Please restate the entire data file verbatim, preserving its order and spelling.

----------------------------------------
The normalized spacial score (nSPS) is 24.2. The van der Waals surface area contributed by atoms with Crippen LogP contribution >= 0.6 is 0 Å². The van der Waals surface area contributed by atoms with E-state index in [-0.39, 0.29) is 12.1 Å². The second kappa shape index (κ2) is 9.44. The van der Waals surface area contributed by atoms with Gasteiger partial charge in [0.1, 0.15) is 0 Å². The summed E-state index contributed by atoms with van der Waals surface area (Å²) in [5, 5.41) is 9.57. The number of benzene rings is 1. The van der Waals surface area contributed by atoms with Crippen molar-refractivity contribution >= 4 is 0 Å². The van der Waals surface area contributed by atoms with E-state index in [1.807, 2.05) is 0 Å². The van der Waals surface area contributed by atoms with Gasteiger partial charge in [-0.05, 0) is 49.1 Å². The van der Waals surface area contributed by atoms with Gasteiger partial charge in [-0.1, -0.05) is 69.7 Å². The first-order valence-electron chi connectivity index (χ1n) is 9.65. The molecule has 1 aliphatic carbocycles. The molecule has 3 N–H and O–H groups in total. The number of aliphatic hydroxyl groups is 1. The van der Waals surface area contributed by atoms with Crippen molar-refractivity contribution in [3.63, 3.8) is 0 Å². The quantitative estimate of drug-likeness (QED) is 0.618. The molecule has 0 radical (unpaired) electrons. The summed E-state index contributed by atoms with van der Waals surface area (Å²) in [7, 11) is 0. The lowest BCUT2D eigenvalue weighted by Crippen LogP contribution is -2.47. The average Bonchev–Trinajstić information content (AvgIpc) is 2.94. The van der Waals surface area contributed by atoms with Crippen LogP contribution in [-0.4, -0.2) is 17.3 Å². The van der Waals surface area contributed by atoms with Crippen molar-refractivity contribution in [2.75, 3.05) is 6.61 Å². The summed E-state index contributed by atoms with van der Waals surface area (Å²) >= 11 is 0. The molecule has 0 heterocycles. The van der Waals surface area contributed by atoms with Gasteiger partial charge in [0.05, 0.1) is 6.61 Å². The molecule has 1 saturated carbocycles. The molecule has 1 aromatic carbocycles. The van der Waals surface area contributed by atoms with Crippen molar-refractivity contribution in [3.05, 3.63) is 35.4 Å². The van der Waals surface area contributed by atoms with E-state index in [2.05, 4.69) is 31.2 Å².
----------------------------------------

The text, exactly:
The normalized spacial score (nSPS) is 24.2. The van der Waals surface area contributed by atoms with Crippen LogP contribution >= 0.6 is 0 Å². The van der Waals surface area contributed by atoms with E-state index in [-0.39, 0.29) is 12.1 Å². The second kappa shape index (κ2) is 9.44. The van der Waals surface area contributed by atoms with Gasteiger partial charge in [0.1, 0.15) is 0 Å². The summed E-state index contributed by atoms with van der Waals surface area (Å²) in [5, 5.41) is 9.57. The number of benzene rings is 1. The van der Waals surface area contributed by atoms with Crippen molar-refractivity contribution >= 4 is 0 Å². The van der Waals surface area contributed by atoms with E-state index in [1.807, 2.05) is 0 Å². The van der Waals surface area contributed by atoms with Gasteiger partial charge in [-0.05, 0) is 49.1 Å². The van der Waals surface area contributed by atoms with Gasteiger partial charge in [-0.1, -0.05) is 69.7 Å². The first-order valence-electron chi connectivity index (χ1n) is 9.65. The molecule has 1 aliphatic carbocycles. The molecule has 3 N–H and O–H groups in total. The number of aliphatic hydroxyl groups is 1. The van der Waals surface area contributed by atoms with Crippen molar-refractivity contribution in [3.63, 3.8) is 0 Å². The quantitative estimate of drug-likeness (QED) is 0.618. The molecule has 0 radical (unpaired) electrons. The summed E-state index contributed by atoms with van der Waals surface area (Å²) in [7, 11) is 0. The lowest BCUT2D eigenvalue weighted by Crippen LogP contribution is -2.47. The average Bonchev–Trinajstić information content (AvgIpc) is 2.94. The van der Waals surface area contributed by atoms with Crippen LogP contribution in [-0.4, -0.2) is 17.3 Å². The van der Waals surface area contributed by atoms with Crippen molar-refractivity contribution in [2.75, 3.05) is 6.61 Å². The summed E-state index contributed by atoms with van der Waals surface area (Å²) >= 11 is 0. The molecule has 0 heterocycles. The van der Waals surface area contributed by atoms with Gasteiger partial charge in [0.05, 0.1) is 6.61 Å². The molecule has 1 saturated carbocycles. The molecule has 1 aromatic carbocycles. The van der Waals surface area contributed by atoms with Crippen molar-refractivity contribution in [3.05, 3.63) is 35.4 Å². The van der Waals surface area contributed by atoms with E-state index in [2.05, 4.69) is 31.2 Å².